You really shouldn't have waited to put on those snow tires.
Coeur d'Alene abandoned remaining hopes of a mild winter this week, with 8.3 inches burying the city on Monday.
"It's been snowing at the rate of almost an inch an hour," said climatologist Cliff Harris on Monday morning.
The snowfall broke the 6-inch record for the date, last set in 1953.
As the big, fluffy flakes dumped down all morning, cars were caroming and lodging into ditches accordingly.
The Kootenai County Sheriff's Department had already responded to 16 crashes before noon on Monday, with only a handful of minor injuries reported.
"And slide offs, we've had like a gajillion of them," said Lt. Stu Miller.
The Idaho State Police had responded to 11 crashes by late afternoon. Many occurred at the Fourth of July Pass exit on I-90, said office supervisor Alisha Rickert.
Incidents were more common as the sun emerged, she added.
"It's making it more slippery," Rickert explained.
The piling powder added to the 2.3 inches accumulated on Saturday, Harris said.
The snow blast should leave almost as quick as it descended, though. Harris predicted the chalky flakes would turn to rain today and Wednesday.
"That should at least cut the snow pack down a bit," Harris said.
He predicts lighter snow flurries the rest of the week, he added.
Will Boger ducked to avoid mud spewed by a passing car as he dug in his snow shovel by a Mobil gas station.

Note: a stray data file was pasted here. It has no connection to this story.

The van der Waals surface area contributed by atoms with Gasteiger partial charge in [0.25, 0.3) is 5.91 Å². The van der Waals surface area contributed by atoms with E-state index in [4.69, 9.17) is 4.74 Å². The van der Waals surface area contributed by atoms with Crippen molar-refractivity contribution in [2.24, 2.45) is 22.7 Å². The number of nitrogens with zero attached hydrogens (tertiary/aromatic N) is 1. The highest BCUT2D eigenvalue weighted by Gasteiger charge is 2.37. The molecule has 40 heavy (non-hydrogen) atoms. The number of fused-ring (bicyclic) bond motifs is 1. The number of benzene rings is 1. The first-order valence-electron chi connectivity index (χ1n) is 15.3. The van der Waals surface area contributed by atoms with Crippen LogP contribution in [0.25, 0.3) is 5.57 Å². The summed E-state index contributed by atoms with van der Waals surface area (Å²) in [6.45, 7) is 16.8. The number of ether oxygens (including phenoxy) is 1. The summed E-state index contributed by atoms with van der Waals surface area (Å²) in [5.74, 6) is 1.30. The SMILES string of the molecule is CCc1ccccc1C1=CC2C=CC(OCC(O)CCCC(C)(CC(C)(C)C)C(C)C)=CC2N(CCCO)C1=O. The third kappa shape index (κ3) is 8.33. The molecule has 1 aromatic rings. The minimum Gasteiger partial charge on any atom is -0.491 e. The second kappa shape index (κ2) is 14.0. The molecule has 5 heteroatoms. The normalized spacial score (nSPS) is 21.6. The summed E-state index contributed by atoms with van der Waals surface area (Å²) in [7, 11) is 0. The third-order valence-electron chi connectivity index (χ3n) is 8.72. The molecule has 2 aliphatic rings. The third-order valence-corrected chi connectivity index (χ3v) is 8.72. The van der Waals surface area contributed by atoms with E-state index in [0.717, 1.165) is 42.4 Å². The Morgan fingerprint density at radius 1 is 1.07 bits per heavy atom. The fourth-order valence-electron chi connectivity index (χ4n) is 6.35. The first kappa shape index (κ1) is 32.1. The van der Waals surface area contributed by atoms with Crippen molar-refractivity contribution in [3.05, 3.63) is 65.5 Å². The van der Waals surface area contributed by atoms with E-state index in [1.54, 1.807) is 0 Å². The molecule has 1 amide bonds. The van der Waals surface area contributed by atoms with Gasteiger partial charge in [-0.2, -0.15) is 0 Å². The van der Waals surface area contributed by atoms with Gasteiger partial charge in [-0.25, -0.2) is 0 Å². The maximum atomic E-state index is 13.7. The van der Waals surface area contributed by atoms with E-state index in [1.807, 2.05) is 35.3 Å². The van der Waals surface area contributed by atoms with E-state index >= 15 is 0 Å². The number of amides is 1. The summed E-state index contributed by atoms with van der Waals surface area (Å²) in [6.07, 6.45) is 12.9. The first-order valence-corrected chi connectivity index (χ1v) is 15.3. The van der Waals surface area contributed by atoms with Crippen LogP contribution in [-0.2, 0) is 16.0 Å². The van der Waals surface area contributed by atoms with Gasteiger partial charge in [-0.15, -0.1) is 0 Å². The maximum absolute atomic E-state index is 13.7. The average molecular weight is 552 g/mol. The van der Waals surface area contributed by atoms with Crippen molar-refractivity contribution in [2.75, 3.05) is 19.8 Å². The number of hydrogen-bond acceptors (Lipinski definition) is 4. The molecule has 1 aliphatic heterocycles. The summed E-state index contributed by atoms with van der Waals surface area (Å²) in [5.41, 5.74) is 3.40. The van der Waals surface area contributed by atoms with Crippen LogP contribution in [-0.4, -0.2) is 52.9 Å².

"I was very surprised at how heavy it was," Boger said of the brown clumps he toiled over. "I came out this morning and thought, 'Oh, man, this isn't going to be so easy.'"
Boger had enjoyed a front-row seat for treacherous traffic on Northwest Boulevard, though.
A car had skidded off the road down the block. And Boger had seen vehicles skating over the road all day.
"Numerous people came around the corner from the north, and ended up turning sideways," he said.
At the snow-carpeted Third Street docks, Pat Domy was dressed in layers as he and a Coeur d'Alene Resort team prepped to take down Christmas lights.
"It's much harder," Domy said of dismantling displays with snow pelting down. "All the electrical cords are under snow. We usually shovel it off and have to do it all again three hours later."
It's what the team is used to, he added.
"Just bring lots of extra clothes and gloves," he said. "A change of socks."
Tanner Murphy had no complaints as he jogged lightly through downtown Coeur d'Alene.
Clad in his usual running shoes and hat and gloves, he didn't mind his apple cheeks.
"I just like the snow. It's a change. It makes things even more exciting," Murphy said, adding that he was aiming for a 10-mile run. "It's just a nice snowy day."